# edwinb/Idris-dev forked from idris-lang/Idris-dev

Some more tutorial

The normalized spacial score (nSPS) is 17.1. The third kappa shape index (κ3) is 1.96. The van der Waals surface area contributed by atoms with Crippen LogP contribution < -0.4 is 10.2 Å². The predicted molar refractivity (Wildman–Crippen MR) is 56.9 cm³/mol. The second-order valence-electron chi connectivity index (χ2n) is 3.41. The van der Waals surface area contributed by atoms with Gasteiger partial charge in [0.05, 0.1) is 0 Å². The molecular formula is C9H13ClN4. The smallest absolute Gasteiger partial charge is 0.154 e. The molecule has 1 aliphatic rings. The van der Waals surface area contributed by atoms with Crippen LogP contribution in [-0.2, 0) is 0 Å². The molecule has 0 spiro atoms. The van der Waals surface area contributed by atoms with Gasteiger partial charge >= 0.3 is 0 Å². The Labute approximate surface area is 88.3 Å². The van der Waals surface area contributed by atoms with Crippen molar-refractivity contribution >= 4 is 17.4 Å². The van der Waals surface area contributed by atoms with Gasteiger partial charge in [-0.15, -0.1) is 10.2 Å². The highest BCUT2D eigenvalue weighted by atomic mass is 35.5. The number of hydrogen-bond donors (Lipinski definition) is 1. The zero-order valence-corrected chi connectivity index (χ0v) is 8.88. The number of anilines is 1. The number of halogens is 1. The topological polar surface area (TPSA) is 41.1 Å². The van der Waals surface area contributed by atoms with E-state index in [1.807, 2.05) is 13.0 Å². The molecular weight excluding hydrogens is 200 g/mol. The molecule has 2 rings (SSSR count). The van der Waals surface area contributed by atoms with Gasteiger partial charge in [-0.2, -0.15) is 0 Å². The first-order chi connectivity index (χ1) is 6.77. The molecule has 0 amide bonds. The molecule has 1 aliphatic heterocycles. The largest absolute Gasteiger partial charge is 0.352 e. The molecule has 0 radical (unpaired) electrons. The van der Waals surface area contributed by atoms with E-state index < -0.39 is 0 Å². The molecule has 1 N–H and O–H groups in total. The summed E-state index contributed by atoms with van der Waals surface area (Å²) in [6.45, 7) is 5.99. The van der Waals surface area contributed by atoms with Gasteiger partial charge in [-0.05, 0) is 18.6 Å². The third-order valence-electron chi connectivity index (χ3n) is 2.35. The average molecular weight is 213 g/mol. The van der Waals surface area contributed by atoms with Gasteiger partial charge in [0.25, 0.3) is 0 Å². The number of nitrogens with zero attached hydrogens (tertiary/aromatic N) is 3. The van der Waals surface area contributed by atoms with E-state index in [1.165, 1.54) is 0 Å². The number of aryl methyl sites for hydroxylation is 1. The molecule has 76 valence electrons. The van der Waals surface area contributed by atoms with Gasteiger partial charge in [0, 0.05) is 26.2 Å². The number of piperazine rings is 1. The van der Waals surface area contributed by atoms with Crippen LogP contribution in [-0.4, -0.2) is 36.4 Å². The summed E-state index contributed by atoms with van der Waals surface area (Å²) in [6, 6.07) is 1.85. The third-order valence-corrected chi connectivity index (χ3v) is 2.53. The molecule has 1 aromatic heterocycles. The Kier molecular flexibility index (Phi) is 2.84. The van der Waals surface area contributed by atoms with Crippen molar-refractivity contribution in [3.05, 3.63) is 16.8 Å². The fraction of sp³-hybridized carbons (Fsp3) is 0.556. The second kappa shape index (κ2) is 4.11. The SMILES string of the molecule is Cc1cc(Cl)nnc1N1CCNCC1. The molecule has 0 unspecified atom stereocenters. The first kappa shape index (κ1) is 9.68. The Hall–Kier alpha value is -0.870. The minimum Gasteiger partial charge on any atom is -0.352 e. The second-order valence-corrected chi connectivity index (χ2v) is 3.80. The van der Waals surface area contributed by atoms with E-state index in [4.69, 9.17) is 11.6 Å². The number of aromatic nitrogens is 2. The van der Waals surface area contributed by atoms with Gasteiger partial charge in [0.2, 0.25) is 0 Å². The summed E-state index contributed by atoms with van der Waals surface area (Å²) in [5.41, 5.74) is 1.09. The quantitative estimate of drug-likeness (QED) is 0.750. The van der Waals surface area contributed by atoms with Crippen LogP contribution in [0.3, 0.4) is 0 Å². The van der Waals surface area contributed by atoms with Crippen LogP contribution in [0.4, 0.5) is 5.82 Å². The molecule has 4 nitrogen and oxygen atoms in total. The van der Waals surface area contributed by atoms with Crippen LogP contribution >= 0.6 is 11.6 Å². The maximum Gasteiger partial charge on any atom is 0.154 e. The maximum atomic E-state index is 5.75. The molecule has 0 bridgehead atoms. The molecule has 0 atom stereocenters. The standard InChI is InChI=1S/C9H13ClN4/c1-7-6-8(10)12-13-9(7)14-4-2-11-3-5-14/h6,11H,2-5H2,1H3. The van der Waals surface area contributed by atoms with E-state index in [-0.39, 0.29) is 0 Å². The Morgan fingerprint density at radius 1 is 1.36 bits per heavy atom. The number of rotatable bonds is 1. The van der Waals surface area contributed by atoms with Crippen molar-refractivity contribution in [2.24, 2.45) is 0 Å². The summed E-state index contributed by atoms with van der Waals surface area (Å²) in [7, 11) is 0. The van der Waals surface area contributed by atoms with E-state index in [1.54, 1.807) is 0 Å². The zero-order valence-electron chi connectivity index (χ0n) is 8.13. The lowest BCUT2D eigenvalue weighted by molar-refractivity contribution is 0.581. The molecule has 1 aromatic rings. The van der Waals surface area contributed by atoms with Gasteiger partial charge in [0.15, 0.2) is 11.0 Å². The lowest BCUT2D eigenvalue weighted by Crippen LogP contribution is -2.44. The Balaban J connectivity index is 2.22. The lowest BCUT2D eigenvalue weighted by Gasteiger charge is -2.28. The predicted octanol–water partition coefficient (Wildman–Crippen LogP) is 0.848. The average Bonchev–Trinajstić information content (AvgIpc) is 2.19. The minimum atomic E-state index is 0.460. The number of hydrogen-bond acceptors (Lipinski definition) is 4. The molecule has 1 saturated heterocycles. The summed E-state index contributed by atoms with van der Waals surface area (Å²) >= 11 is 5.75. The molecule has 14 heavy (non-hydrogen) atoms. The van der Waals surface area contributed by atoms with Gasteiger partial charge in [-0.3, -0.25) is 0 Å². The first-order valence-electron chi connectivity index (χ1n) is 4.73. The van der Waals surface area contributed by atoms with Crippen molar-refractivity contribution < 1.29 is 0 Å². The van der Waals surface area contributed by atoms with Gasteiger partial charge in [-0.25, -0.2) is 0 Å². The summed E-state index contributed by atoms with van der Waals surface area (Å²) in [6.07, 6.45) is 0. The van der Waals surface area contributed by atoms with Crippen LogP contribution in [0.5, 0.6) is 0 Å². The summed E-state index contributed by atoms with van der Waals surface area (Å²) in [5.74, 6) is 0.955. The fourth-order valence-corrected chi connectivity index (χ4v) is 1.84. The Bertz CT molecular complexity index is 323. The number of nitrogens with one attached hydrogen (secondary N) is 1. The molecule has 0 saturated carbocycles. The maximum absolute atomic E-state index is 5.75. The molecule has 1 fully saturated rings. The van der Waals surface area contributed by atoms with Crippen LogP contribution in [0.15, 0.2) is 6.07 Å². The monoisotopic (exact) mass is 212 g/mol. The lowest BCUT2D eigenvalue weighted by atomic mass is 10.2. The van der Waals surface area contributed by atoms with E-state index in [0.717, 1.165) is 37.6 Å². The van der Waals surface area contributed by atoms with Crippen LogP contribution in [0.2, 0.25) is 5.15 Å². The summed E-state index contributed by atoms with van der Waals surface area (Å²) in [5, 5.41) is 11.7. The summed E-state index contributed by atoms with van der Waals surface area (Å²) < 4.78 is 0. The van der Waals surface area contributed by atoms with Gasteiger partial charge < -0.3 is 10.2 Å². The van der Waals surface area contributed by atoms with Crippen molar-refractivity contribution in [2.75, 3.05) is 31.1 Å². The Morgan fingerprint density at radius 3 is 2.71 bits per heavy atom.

@@ -2,7 +2,7 @@ PAPER = idris-tutorial all: ${PAPER}.pdf -TEXFILES =${PAPER}.tex intro.tex starting.tex miscellany.tex +TEXFILES = ${PAPER}.tex intro.tex starting.tex miscellany.tex typesfuns.tex DIAGS =  @@ -21,16 +21,17 @@ \input{intro} \input{starting} +\input{typesfuns} +\input{classes} %Planned sections -\section{Types and Functions} -\section{Type Classes} -\section{The Well-Typed Interpreter} +\section{Example: The Well-Typed Interpreter} \section{Views} \section{Theorem Proving} \section{Provisional Definitions} -\section{A verified binary adder} +\section{Syntax Extensions} +\section{Example: A verified binary adder} \input{miscellany}  @@ -19,7 +19,7 @@ \section{Introduction} In a language with \emph{dependent types}, however, the distinction is less clear. Dependent types allow types to depend'' on values. The standard example is the type of lists of a given length\footnote{Typically, and perhaps -confusingly, referred to in the dependently typed programming literaute as +confusingly, referred to in the dependently typed programming literature as vectors''}, \texttt{Vect a n}, where \texttt{a} is the element type and \texttt{n} is the length of the list and can be an arbitrary term.  @@ -116,6 +116,10 @@ \newcommand{\RW}[1]{\underline{\textrm{#1}}} \newcommand{\MO}[1]{\mbox{\textsc{#1}}} +\newcommand{\tTC}[1]{\texttt{#1}} +\newcommand{\tDC}[1]{\texttt{#1}} +\newcommand{\tFN}[1]{\texttt{#1}} + \newcommand{\HF}[1]{\mathtt{#1}} \newcommand{\MV}[1]{\nhole\mathit{#1}}  @@ -65,7 +65,14 @@ \subsection{Downloading and Installing} \useverb{hello} \noindent -(Note that the \texttt{\$} indicates the shell prompt!) +Note that the \texttt{\$} indicates the shell prompt! Some useful options to the +\texttt{idris} command are: + +\begin{itemize} +\item \texttt{-o prog} to compile to an executable called \texttt{prog}. +\item \texttt{--check} type check the file and its dependencies without starting the +interactive environment. +\end{itemize} \subsection{The interactive environment} @@ -139,6 +146,6 @@ \subsection{The interactive environment} \codefig{run1}{Sample interactive run} Type checking a file, if successful, creates a bytecode version of the file (in this -case \texttt{hello.ibc} to speed up loading in future. The bytecode is regenerated if +case \texttt{hello.ibc}) to speed up loading in future. The bytecode is regenerated if the source file changes.  @@ -69,15 +69,236 @@ \subsection{Primitive Types} \subsection{Data Types} +Data types are declared in a similar way to Haskell data types, with a similar +syntax. The main difference is that Idris syntax is not whitespace sensitive, +and declarations must end with a semi-colon. Natural numbers and lists, for +example, can be declared as follows: +\begin{SaveVerbatim}{natlist} + +data Nat = O | S Nat; -- Natural numbers + -- (zero and successor) +data List a = Nil | (::) a (List a); -- Polymorphic lists + +\end{SaveVerbatim} +\useverb{natlist} + +The above declarations are taken from the standard library. Unary natural +numbers can be either zero (\texttt{O} - that's a capital letter 'o', not the digit), or +the successor of another natural number (\texttt{S k}). +Lists can either be empty (\texttt{Nil}) +or a value added to the front of another list (\texttt{x :: xs}). +In the declaration for \tTC{List}, we used an infix operator \tDC{::}. New operators +such as this can be added using a fixity declaration, as follows: + +\begin{SaveVerbatim}{infixcons} + +infixr 7 :: ; + +\end{SaveVerbatim} +\useverb{infixcons} + +Functions, data constructors and type constuctors may all be given infix +operators as names. They may be used in prefix form if enclosed in brackets, +e.g. (::). Infix operators can use any of the symbols: + +\begin{SaveVerbatim}{infixsyms} + +:+-*/=_.?|&> Nat -> Nat; +plus O y = y; +plus (S k) y = S (plus k y); + +-- Unary multiplication +mult : Nat -> Nat -> Nat; +mult O y = O; +mult (S k) y = plus y (mult k y); + +\end{SaveVerbatim} +\useverb{natfns} + +The standard arithmetic operators \texttt{+} and \texttt{*} are also overloaded for +use by \texttt{Nat}, and are implemented using the above functions. +Unlike Haskell, there is no restriction on whether types and function names +must begin with a capital letter or not. Function names (\tFN{plus} and \tFN{mult} above), +data constructors (\tDC{O}, \tDC{S}, \tDC{Nil} and \tDC{::}) and type +constructors (\tTC{Nat} and \tTC{List}) are +all part of the same namespace. + +We can test these functions at the Idris prompt: + +\begin{SaveVerbatim}{fntest} + +Idris> plus (S (S O)) (S (S O)) +S (S (S (S O))) : Nat +Idris> mult (S (S (S O))) (plus (S (S O)) (S (S O))) +S (S (S (S (S (S (S (S (S (S (S (S O))))))))))) : Nat + +\end{SaveVerbatim} +\useverb{fntest} + +Like arithmetic operations, integer literals are also overloaded using type classes, +meaning that we can also test the functions as follows: + +\begin{SaveVerbatim}{fntest} + +Idris> plus 2 2 +S (S (S (S O))) : Nat +Idris> mult 3 (plus 2 2) +S (S (S (S (S (S (S (S (S (S (S (S O))))))))))) : Nat + +\end{SaveVerbatim} +\useverb{fntest} + +You may wonder, by the way, why we have unary natural numbers when our +computers have perfectly good integer arithmetic built in. The reason is +primarily that unary numbers have a very convenient structure which is easy to +reason about, and easy to relate to other data structures as we will see later. +Nevertheless, we do not want this convenience to be at the expense of +efficiency. Fortunately, \Idris{} knows about the relationship between +\tTC{Nat} (and similarly structured types) and numbers, so optimises the +representation and functions such as \tFN{plus} and \tFN{mult}. \subsection{Dependent Types} \subsubsection{Vectors} +A standard example of a dependent type is the type of lists with length'', +conventionally called vectors in the dependent type literature. In \Idris{}, +we declare vectors as follows: + +\begin{SaveVerbatim}{vect} + +data Vect : Set -> Nat -> Set where + Nil : Vect a O + | (::) : a -> Vect a k -> Vect a (S k); + +\end{SaveVerbatim} +\useverb{vect} + +Note that we have used the same constructor names as for \tTC{List}. Ad-hoc +name overloading such as this is accepted by \Idris{}, provided that the names +are declared in different namespaces (in practice, normally in different modules). +Ambiguous constructor names can normally be resolved from context. + +This declares a family of types, and so the form of the declaration is rather +different from the simple type declarations above. We explicitly state the type +of the type constructor \tTC{Vect} - it takes a type and a \tTC{Nat} as an +argument, where \tTC{Set} stands for the type of types. We say that \tTC{Vect} +is \emph{parameterised} by a type, and \emph{indexed} over \tTC{Nat}. Each +constructor targets a different part of the family of types. \tDC{Nil} can only +be used to construct vectors with zero length, and \tDC{::} to constructor +vectors with non-zero length. + +We can define functions on dependent types such as \tTC{Vect} in the same way +as on simple types such as \tTC{List} and \tTC{Nat} above, by pattern matching. +The type of a function over \tTC{Vect} will describe what happens to the +lengths of the vectors involved. For example, \tFN{app}, defined in the +library, appends two \tTC{Vect}s: + +\begin{SaveVerbatim}{vapp} + +app : Vect A n -> Vect A m -> Vect A (n + m); +app Nil ys = ys; +app (x :: xs) ys = x :: app xs ys; + +\end{SaveVerbatim} +\useverb{vapp} + +The type of \tFN{app} states that the resulting vector's length will be the sum of +the input lengths. If we get the definition wrong in such a way that this does +not hold, \Idris{} will not accept the definition. For example: + +\begin{SaveVerbatim}{vapperr} + +app : Vect a n -> Vect a m -> Vect a (n + m); +app Nil ys = ys; +app (x :: xs) ys = x :: app xs xs; -- BROKEN + +\end{SaveVerbatim} +\useverb{vapperr} + +\begin{SaveVerbatim}{vapperrmsg} + +$ idris app.idr --check +app.idr:3:Can't unify Vect a m with Vect a (plus n m) + +\end{SaveVerbatim} +\useverb{vapperrmsg} +%\$ + +This error message suggests that there is a length mismatch between two vectors. +Note that the terms in the error message have been \emph{normalised}, so in +particular \texttt{n + m} has been reduced to \texttt{plus n m}. + \subsubsection{The Finite Sets} +Finite sets, as the name suggests, are sets with a finite number of elements. +They are declared as follows (again, in the prelude): + +\begin{SaveVerbatim}{findecl} + +data Fin : Nat -> Set where + fO : Fin (S k) + | fS : Fin k -> Fin (S k); + +\end{SaveVerbatim} +\useverb{findecl} + +\tDC{fO} is the zeroth element of a finite set with \texttt{S k} elements; +\texttt{fS n} is the +\texttt{n+1}th element of a finite set with \texttt{S k} elements. +\tTC{Fin} is indexed by a \tTC{Nat}, which +represents the number of elements in the set. Obviously we can't construct an +element of an empty set, so neither constructor targets \texttt{Fin O}. + +A useful application of the \tTC{Fin} family is to represent numbers with +guaranteed bounds. For example, the following function which looks up an element in a \tTC{Vect} +is defined in the prelude: + +\begin{SaveVerbatim}{vlookup} + +lookup : Fin n -> Vect a n -> a; +lookup fO (x :: xs) = x; +lookup (fS k) (x :: xs) = lookup k xs; + +\end{SaveVerbatim} +\useverb{vlookup} + +This function looks up a value at a given location in a vector. The location is +bounded by the length of the vector (\texttt{n} in each case), so there is no +need for a run-time bounds check. The type checker guarantees that the location +is no larger than the length of the vector. + +Note also that there is no case for \texttt{Nil} here. This is because it is +impossible. Since there is no element of \texttt{Fin O}, and the location is a +\texttt{Fin n}, then \texttt{n} can not be \tDC{O}. As a result, attempting to +look up an element in an empty vector would give a compile time type error, +since it would force \texttt{n} to be \tDC{O}. + \subsubsection{Implicit Arguments} -\subsection{Modules and Namespaces} +\subsection{Useful Data Types} + +Lists, syntactic sugar. +Maybe, Either. +Pairs, dependent pairs, syntactic sugar. +\subsection{I/O} + +\subsection{Modules and Namespaces}